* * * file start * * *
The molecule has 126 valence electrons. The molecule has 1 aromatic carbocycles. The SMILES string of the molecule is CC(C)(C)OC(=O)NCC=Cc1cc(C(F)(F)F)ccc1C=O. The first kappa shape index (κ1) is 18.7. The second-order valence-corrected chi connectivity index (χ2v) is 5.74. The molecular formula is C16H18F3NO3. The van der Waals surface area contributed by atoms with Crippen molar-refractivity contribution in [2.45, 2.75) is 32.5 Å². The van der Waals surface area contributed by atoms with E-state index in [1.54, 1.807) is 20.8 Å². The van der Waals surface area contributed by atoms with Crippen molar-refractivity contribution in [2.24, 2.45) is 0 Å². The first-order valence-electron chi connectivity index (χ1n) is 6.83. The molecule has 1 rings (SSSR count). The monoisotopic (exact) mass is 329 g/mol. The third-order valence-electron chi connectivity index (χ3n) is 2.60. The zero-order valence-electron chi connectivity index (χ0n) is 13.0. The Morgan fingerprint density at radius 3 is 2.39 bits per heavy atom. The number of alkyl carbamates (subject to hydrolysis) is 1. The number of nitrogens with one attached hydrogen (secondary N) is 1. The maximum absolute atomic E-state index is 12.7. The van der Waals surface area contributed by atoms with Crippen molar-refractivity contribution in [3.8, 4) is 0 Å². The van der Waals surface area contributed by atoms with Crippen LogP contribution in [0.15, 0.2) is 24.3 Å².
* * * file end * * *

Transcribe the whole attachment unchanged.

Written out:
The molecule has 126 valence electrons. The molecule has 1 aromatic carbocycles. The SMILES string of the molecule is CC(C)(C)OC(=O)NCC=Cc1cc(C(F)(F)F)ccc1C=O. The first kappa shape index (κ1) is 18.7. The second-order valence-corrected chi connectivity index (χ2v) is 5.74. The molecular formula is C16H18F3NO3. The van der Waals surface area contributed by atoms with Crippen molar-refractivity contribution in [2.45, 2.75) is 32.5 Å². The van der Waals surface area contributed by atoms with E-state index in [1.54, 1.807) is 20.8 Å². The van der Waals surface area contributed by atoms with Crippen molar-refractivity contribution in [2.24, 2.45) is 0 Å². The first-order valence-electron chi connectivity index (χ1n) is 6.83. The molecule has 1 rings (SSSR count). The monoisotopic (exact) mass is 329 g/mol. The third-order valence-electron chi connectivity index (χ3n) is 2.60. The zero-order valence-electron chi connectivity index (χ0n) is 13.0. The Morgan fingerprint density at radius 3 is 2.39 bits per heavy atom. The number of alkyl carbamates (subject to hydrolysis) is 1. The number of nitrogens with one attached hydrogen (secondary N) is 1. The maximum absolute atomic E-state index is 12.7. The van der Waals surface area contributed by atoms with Crippen molar-refractivity contribution in [3.8, 4) is 0 Å². The van der Waals surface area contributed by atoms with Crippen LogP contribution in [0.15, 0.2) is 24.3 Å².